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Sustainable Investing: Establishing Long-Term Value and Performance

September, 14 2012


This is the key finding of Deutsche Bank report in which DB looked at more than 100 academic studies of sustainable investing around the world, and then closely examined and categorized 56 research papers, as well as 2 literature reviews and 4 meta studies – we believe this is one of the most comprehensive reviews of the literature ever undertaken.


Click here to download the Executive Summary PDF / 315.48 kB

Click here to download paper PDF / 1419.37 kB


Frequently, Sustainable Investing is stated to yield “mixed results”.  However, by breaking down our analysis into different categories (SRI, CSR, and ESG) we have identified exactly where in the sprawling, diverse universe of so-called Sustainable Investment, value has been found.

By applying what we believe to be a unique methodology, we show that “Corporate Social Responsibility” (CSR) and most importantly, “Environmental, Social and Governance” (ESG) factors are correlated with superior risk-adjusted returns at a securities level.  In conducting this analysis, it became evident that CSR has essentially evolved into ESG.  At the same time, we are able to show that studies of fund performance – which have been classified “Socially Responsible Investing” (SRI) in the academic literature and have tended to rely on exclusionary screens – show SRI adds little upside, although it does not underperform either.  Exclusion, in many senses, is essentially a values-based or ethical consideration for investors.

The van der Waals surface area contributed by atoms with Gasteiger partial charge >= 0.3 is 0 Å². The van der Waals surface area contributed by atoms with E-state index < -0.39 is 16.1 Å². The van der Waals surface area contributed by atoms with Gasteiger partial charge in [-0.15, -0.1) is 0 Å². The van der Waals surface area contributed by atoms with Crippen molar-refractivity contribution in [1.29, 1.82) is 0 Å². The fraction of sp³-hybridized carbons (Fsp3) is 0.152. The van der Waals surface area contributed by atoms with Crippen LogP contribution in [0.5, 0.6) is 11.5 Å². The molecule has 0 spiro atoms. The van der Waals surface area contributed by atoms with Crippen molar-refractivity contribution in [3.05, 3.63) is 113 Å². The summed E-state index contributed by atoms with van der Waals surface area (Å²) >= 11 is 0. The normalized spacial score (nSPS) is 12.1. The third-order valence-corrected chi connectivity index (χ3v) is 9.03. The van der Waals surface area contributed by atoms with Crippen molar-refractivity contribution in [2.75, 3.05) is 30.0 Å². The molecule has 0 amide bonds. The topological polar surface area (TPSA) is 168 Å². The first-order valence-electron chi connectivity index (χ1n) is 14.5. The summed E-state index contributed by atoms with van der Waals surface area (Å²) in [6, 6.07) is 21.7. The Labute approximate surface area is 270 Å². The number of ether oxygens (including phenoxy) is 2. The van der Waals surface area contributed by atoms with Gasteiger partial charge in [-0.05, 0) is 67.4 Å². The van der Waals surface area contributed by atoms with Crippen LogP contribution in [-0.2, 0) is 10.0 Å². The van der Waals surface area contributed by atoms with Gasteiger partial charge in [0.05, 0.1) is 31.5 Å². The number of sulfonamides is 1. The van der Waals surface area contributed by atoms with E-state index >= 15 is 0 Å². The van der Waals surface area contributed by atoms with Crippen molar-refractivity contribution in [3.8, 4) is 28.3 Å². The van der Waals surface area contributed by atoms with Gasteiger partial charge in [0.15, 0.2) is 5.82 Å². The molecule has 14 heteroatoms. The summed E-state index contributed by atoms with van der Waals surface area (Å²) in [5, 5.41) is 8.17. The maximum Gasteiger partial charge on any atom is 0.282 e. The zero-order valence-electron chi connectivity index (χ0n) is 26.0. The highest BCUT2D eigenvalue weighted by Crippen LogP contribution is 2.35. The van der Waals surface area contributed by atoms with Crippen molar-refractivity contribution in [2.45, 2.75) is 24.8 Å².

We were surprised by the clarity of the results they uncovered:

  • 100% of the academic studies agree that companies with high ratings for CSR and ESG factors have a lower cost of capital in terms of debt (loans and bonds) and equity.  In effect, the market recognizes that these companies are lower risk than other companies and rewards them accordingly. This finding alone should put the issue of Sustainability squarely into the office of the Chief Financial Officer, if not the board, of every company.
  • 89% of the studies we examined show that companies with high ratings for ESG factors exhibit market-based outperformance, while 85% of the studies show these types of company’s exhibit accounting-based outperformance. Here again, the market is showing correlation between financial performance of companies and  what it perceives as advantageous ESG strategies, at least over the medium (3-5 years) to long term (5-10 years).
  • The single most important of these factors, and the most looked at by academics to date, is Governance (G), with 20 studies focusing in on this component of ESG (relative to 10 studies focusing on E and 8 studies on S).  In other words, any company that thinks it does not need to bother with improving its systems of corporate governance is, in effect, thumbing its nose at the market and hurting its own performance all at the same time.  In the hierarchy of factors that count with investors and the markets in general, Environment is the next most important, followed closely by Social factors.
  • Most importantly, when we turn to fund returns, it is notable that these are all clustered into the SRI category.  Here, 88% of studies of actual SRI fund returns show neutral or mixed results.  Looking at the compositions of the fund universes included in the academic studies we see a lot of exclusionary screens being used.  However, that is not to say that SRI funds have generally underperformed. In other words, we have found that SRI fund managers have struggled to capture outperformance in the broad SRI category but they have, at least, not lost money in the attempt.